Last night’s itinerary: straight bar, tranny bar (*), gay bar, lesbian bar. How very inclusive. But just how did I end up singing karaoke in the lesbian bar at twenty to two in the morning, keeping my friends hanging around WAY past their bedtimes, politely waiting until my number came up?
I believe there might be photographic evidence. Let’s just hope it never surfaces.
(What’s that? You want to know what song? Let’s just say that it was wildly inappropriate, and that its wild inappropriateness only dawned on me halfway through the first verse. Stony faces all round. Probably. If I had dared to look at them. All very Phoenix Nights.)
A nice night, but this has got to stop. Get me on that slow boat to China.
(*) Well, I say “tranny bar”, but that’s stretching the definition somewhat. Remember George’s Bar in Broad Street: Nottingham’s last outpost of true Bohemia, which closed its doors for good at the start of the year? Well, the regulars all had a bit of a reunion last night: on the site of the original George’s, which has been knocked through into the Revolution franchise next door. (Every major city in the UK has got one now. Worse luck.)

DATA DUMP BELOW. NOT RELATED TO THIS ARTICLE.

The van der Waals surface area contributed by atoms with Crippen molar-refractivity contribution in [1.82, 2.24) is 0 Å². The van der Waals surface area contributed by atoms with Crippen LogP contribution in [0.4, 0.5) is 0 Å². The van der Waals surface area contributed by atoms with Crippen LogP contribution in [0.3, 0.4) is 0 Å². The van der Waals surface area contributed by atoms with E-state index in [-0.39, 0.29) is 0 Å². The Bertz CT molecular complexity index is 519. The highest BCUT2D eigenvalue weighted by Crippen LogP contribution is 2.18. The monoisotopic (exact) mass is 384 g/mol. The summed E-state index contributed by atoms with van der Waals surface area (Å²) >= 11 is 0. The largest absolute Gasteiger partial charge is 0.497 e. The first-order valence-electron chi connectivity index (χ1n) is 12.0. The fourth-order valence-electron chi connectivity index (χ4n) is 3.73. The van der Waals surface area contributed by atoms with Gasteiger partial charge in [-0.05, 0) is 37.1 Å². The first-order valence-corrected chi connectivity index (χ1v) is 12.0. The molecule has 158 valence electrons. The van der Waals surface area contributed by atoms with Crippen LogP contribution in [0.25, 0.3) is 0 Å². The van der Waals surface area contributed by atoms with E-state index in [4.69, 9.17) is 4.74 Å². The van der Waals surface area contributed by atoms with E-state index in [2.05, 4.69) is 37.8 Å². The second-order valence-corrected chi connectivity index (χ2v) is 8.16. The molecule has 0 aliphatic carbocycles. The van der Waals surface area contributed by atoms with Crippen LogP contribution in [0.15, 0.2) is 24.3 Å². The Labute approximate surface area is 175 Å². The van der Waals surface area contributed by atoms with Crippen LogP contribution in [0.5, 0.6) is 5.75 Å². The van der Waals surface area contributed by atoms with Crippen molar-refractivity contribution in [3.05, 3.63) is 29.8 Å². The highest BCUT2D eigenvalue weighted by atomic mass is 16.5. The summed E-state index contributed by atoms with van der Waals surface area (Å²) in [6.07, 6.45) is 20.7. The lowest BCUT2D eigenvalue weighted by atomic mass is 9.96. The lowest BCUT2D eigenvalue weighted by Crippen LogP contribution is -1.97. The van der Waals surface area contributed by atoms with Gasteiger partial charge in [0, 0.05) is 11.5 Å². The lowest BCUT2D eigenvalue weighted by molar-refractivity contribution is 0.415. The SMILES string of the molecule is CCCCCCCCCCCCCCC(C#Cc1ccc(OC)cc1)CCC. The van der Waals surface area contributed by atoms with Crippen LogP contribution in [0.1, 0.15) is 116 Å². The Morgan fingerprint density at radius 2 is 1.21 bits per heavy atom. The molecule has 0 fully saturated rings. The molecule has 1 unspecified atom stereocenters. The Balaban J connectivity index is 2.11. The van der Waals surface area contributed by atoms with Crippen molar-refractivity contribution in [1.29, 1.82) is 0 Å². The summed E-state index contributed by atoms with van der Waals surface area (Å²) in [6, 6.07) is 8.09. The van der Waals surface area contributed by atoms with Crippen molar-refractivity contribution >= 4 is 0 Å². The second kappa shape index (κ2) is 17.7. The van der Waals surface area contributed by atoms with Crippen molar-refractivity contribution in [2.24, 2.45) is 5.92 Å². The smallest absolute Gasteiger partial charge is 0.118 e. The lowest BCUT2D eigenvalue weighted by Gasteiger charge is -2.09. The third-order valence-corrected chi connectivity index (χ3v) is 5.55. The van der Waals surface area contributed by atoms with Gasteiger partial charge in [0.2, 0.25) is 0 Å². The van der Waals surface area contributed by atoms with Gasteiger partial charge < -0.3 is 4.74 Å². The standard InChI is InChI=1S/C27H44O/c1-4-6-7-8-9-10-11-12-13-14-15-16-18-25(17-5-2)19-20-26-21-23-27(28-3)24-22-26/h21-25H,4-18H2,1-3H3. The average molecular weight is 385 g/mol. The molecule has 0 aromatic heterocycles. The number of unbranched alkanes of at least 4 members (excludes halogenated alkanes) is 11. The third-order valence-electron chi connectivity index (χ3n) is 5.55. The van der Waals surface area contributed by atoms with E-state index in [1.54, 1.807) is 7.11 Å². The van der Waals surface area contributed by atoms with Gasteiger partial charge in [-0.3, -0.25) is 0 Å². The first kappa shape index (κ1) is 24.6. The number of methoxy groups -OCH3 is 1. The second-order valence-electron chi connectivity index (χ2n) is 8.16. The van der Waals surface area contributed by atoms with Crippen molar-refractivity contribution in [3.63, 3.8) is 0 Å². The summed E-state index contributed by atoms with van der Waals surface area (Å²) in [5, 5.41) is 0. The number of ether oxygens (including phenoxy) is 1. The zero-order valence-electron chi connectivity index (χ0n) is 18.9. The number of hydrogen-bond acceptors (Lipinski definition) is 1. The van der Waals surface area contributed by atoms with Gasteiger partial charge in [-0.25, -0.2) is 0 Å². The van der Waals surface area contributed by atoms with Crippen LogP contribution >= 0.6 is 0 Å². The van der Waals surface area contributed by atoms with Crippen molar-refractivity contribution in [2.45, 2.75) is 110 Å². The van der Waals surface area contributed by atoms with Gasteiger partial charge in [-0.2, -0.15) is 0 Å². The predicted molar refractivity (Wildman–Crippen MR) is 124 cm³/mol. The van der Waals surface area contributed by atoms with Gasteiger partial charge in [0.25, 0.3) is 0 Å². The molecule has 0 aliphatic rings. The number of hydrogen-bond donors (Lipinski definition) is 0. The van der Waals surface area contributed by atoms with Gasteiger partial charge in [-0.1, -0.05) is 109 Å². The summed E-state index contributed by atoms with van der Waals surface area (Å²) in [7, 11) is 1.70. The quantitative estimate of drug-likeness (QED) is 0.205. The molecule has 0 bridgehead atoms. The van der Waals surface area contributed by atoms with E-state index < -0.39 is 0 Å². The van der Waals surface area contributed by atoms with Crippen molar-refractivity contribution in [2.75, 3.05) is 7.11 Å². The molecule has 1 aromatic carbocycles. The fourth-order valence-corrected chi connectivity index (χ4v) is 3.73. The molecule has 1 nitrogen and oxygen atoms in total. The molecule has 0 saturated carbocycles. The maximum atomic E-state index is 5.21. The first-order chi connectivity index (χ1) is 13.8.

Yup, we’re talking serious Circuit Drinking territory here: vast armies of bar staff, all pouring gallons of fluorescent industrial chemicals into vast buckets and swilling them around before decanting them into gigantic glass tumblers and charging a small fortune for them. A glimpse into another world. How we shuddered.
Thankfully, the old George’s crowd managed to commandeer a whole section of the “old” territory, approximately where the loos used to be, well away from the ebb and flow of the Pride Of Nottingham binge drinkers. (Binge drinking? We’d never do that.) All my favourite trannies were out in force, including the (very) senior member of the community in her usual teensy-weensy micro-skirt, and the charming couple who use kettles for handbags, all fighting to be heard over the hideous hardcore breakbeat cover versions of “Whole Lotta Love” and “The Sound Of Silence” (ha ha, very funny). It was all a far cry from Ethel Merman’s Disco Album and dancing on the tables to the Chicago soundtrack.
Through the newly installed skylight, we could look up and see Alan‘s bathroom window, three storeys up. “Shall I go upstairs and piss on everyone?”, he quipped. No, dear. Best leave that for another night.